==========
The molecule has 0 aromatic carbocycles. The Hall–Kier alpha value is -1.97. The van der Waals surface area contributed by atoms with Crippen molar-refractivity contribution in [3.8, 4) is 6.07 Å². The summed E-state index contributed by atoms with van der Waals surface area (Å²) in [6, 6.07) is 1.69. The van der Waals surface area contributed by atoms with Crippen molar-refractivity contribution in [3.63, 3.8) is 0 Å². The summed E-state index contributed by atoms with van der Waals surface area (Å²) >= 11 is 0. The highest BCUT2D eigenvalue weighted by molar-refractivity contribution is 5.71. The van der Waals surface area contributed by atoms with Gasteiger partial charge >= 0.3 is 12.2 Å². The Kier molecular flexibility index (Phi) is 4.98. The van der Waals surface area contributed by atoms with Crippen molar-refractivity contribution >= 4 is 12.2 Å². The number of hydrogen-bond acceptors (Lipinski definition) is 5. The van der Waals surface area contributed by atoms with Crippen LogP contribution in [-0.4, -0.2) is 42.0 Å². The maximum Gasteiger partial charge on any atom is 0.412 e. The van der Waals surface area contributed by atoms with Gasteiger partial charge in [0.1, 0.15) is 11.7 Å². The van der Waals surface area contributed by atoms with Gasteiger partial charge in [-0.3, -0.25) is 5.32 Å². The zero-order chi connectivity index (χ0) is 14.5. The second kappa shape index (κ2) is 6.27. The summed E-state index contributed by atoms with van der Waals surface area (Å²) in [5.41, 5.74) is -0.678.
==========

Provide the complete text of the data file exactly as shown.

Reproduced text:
The molecule has 0 aromatic carbocycles. The Hall–Kier alpha value is -1.97. The van der Waals surface area contributed by atoms with Crippen molar-refractivity contribution in [3.8, 4) is 6.07 Å². The summed E-state index contributed by atoms with van der Waals surface area (Å²) in [6, 6.07) is 1.69. The van der Waals surface area contributed by atoms with Crippen molar-refractivity contribution in [3.63, 3.8) is 0 Å². The summed E-state index contributed by atoms with van der Waals surface area (Å²) >= 11 is 0. The highest BCUT2D eigenvalue weighted by molar-refractivity contribution is 5.71. The van der Waals surface area contributed by atoms with Gasteiger partial charge >= 0.3 is 12.2 Å². The Kier molecular flexibility index (Phi) is 4.98. The van der Waals surface area contributed by atoms with Crippen molar-refractivity contribution >= 4 is 12.2 Å². The number of hydrogen-bond acceptors (Lipinski definition) is 5. The van der Waals surface area contributed by atoms with Crippen LogP contribution in [-0.4, -0.2) is 42.0 Å². The maximum Gasteiger partial charge on any atom is 0.412 e. The van der Waals surface area contributed by atoms with Gasteiger partial charge in [0.1, 0.15) is 11.7 Å². The van der Waals surface area contributed by atoms with Gasteiger partial charge in [-0.3, -0.25) is 5.32 Å². The zero-order chi connectivity index (χ0) is 14.5. The second kappa shape index (κ2) is 6.27. The summed E-state index contributed by atoms with van der Waals surface area (Å²) in [5.41, 5.74) is -0.678.